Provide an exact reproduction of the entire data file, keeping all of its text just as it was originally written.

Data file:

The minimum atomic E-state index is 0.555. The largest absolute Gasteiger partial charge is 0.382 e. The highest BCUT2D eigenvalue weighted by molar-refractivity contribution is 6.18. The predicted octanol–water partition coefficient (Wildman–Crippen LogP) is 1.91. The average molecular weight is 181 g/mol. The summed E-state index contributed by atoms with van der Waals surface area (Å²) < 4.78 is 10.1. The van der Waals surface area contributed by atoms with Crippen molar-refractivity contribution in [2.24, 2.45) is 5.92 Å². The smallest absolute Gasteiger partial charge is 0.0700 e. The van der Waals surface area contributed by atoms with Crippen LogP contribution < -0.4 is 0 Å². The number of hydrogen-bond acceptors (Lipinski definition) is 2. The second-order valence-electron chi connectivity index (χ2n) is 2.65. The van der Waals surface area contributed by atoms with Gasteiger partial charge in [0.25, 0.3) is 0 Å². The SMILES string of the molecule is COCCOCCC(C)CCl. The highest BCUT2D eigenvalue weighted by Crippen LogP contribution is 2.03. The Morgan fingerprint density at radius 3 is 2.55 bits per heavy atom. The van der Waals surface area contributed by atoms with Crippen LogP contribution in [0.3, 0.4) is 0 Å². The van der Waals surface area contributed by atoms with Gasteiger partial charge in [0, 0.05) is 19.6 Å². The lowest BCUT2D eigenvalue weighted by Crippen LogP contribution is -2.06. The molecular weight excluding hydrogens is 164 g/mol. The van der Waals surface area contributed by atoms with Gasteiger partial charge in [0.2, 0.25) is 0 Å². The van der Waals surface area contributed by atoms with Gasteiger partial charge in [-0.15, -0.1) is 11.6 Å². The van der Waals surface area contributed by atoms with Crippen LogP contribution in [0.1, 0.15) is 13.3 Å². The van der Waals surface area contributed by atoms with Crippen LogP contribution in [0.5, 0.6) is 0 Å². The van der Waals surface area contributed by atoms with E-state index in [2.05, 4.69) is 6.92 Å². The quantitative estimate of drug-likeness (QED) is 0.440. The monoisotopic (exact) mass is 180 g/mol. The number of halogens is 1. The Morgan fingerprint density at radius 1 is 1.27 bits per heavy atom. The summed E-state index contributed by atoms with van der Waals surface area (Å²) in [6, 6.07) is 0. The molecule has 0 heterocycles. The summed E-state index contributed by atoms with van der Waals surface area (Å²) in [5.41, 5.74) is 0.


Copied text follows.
The minimum atomic E-state index is 0.555. The largest absolute Gasteiger partial charge is 0.382 e. The highest BCUT2D eigenvalue weighted by molar-refractivity contribution is 6.18. The predicted octanol–water partition coefficient (Wildman–Crippen LogP) is 1.91. The average molecular weight is 181 g/mol. The summed E-state index contributed by atoms with van der Waals surface area (Å²) < 4.78 is 10.1. The van der Waals surface area contributed by atoms with Crippen molar-refractivity contribution in [2.24, 2.45) is 5.92 Å². The smallest absolute Gasteiger partial charge is 0.0700 e. The van der Waals surface area contributed by atoms with Crippen LogP contribution < -0.4 is 0 Å². The number of hydrogen-bond acceptors (Lipinski definition) is 2. The second-order valence-electron chi connectivity index (χ2n) is 2.65. The van der Waals surface area contributed by atoms with Gasteiger partial charge in [0.25, 0.3) is 0 Å². The SMILES string of the molecule is COCCOCCC(C)CCl. The highest BCUT2D eigenvalue weighted by Crippen LogP contribution is 2.03. The Morgan fingerprint density at radius 3 is 2.55 bits per heavy atom. The van der Waals surface area contributed by atoms with Crippen LogP contribution in [0.3, 0.4) is 0 Å². The van der Waals surface area contributed by atoms with Gasteiger partial charge in [0, 0.05) is 19.6 Å². The lowest BCUT2D eigenvalue weighted by Crippen LogP contribution is -2.06. The molecular weight excluding hydrogens is 164 g/mol. The van der Waals surface area contributed by atoms with Gasteiger partial charge in [0.2, 0.25) is 0 Å². The van der Waals surface area contributed by atoms with Gasteiger partial charge in [-0.15, -0.1) is 11.6 Å². The van der Waals surface area contributed by atoms with Crippen LogP contribution in [0.1, 0.15) is 13.3 Å². The van der Waals surface area contributed by atoms with Crippen LogP contribution in [0.5, 0.6) is 0 Å². The van der Waals surface area contributed by atoms with E-state index in [2.05, 4.69) is 6.92 Å². The quantitative estimate of drug-likeness (QED) is 0.440. The monoisotopic (exact) mass is 180 g/mol. The number of halogens is 1. The Morgan fingerprint density at radius 1 is 1.27 bits per heavy atom. The summed E-state index contributed by atoms with van der Waals surface area (Å²) in [6, 6.07) is 0. The molecule has 0 heterocycles. The summed E-state index contributed by atoms with van der Waals surface area (Å²) in [5.41, 5.74) is 0.